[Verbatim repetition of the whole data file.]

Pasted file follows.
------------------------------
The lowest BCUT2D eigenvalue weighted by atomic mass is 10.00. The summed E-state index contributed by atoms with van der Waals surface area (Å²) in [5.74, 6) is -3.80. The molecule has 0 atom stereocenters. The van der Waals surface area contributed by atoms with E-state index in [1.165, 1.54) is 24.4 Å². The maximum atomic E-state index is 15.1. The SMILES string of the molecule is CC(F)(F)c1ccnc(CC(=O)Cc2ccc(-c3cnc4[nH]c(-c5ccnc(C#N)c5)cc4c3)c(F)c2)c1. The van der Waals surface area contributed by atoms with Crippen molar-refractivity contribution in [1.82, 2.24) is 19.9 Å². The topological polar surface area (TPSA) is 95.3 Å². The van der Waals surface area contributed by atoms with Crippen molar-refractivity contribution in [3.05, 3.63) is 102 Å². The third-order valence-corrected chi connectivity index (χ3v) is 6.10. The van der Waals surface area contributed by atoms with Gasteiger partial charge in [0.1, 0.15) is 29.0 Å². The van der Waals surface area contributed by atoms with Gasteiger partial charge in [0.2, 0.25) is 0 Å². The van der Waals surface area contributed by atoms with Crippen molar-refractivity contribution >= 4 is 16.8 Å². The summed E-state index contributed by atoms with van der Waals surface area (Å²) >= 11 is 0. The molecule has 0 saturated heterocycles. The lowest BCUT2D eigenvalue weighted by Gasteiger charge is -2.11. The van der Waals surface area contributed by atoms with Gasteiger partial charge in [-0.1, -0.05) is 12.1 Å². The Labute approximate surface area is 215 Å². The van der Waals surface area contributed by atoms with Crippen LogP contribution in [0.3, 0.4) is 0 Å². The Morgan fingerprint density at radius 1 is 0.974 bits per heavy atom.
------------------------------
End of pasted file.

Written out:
The lowest BCUT2D eigenvalue weighted by atomic mass is 10.00. The summed E-state index contributed by atoms with van der Waals surface area (Å²) in [5.74, 6) is -3.80. The molecule has 0 atom stereocenters. The van der Waals surface area contributed by atoms with E-state index in [1.165, 1.54) is 24.4 Å². The maximum atomic E-state index is 15.1. The SMILES string of the molecule is CC(F)(F)c1ccnc(CC(=O)Cc2ccc(-c3cnc4[nH]c(-c5ccnc(C#N)c5)cc4c3)c(F)c2)c1. The van der Waals surface area contributed by atoms with Crippen molar-refractivity contribution in [1.82, 2.24) is 19.9 Å². The topological polar surface area (TPSA) is 95.3 Å². The van der Waals surface area contributed by atoms with Crippen molar-refractivity contribution in [3.05, 3.63) is 102 Å². The third-order valence-corrected chi connectivity index (χ3v) is 6.10. The van der Waals surface area contributed by atoms with Gasteiger partial charge in [0.1, 0.15) is 29.0 Å². The van der Waals surface area contributed by atoms with Gasteiger partial charge in [0.2, 0.25) is 0 Å². The van der Waals surface area contributed by atoms with Crippen molar-refractivity contribution >= 4 is 16.8 Å². The summed E-state index contributed by atoms with van der Waals surface area (Å²) >= 11 is 0. The molecule has 0 saturated heterocycles. The lowest BCUT2D eigenvalue weighted by Gasteiger charge is -2.11. The van der Waals surface area contributed by atoms with Gasteiger partial charge in [-0.1, -0.05) is 12.1 Å². The Labute approximate surface area is 215 Å². The van der Waals surface area contributed by atoms with Crippen LogP contribution in [0.3, 0.4) is 0 Å². The Morgan fingerprint density at radius 1 is 0.974 bits per heavy atom.